Do women experience orgasm because this trait was shaped by natural selection to augment female fitness? Or are women merely the lucky recipients of developmental patterns favored by selection to produce orgasm in males? A recent and widely publicized book by Elisabeth Lloyd (2005a) contends that there is insufficient evidence to validate any of the adaptive explanations yet proposed for female orgasm. We agree. But our reading of the data differs from Lloyd's. In this essay, we outline why, unlike Caton (2006), whose review of Lloyd's book appeared previously in this journal, we are not persuaded by Lloyd's argument that female orgasm is a nonadaptive byproduct of orgasm in men. We hold this view because we disagree with the criteria Lloyd uses to evaluate evolutionary hypotheses, and because we believe Lloyd defines female orgasm too narrowly, ignoring critical information about its affective aspects.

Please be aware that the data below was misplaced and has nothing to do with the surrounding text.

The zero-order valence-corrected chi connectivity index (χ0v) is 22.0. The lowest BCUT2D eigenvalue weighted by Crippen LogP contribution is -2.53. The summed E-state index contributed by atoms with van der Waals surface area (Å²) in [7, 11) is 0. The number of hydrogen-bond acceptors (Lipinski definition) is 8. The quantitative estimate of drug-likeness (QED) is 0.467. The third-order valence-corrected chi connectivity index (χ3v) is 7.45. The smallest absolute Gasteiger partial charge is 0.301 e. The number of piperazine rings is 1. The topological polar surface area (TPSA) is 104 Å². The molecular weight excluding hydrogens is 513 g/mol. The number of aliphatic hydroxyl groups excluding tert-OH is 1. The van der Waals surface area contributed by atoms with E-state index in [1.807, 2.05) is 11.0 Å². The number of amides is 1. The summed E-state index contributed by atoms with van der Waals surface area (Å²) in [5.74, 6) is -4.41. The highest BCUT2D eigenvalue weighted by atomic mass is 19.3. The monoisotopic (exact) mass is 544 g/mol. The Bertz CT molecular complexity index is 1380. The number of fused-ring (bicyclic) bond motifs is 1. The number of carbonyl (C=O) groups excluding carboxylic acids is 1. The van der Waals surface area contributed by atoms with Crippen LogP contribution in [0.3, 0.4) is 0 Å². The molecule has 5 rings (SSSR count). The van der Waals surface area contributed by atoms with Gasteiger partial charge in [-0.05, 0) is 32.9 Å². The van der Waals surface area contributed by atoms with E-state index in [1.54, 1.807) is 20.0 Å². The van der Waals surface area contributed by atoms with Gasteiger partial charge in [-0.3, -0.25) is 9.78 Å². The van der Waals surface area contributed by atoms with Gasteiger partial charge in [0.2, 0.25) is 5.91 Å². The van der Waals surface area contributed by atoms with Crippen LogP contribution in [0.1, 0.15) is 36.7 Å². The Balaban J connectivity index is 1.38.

All Science Journal Classification (ASJC) codes
- Pediatrics, Perinatology, and Child Health
- Obstetrics and Gynecology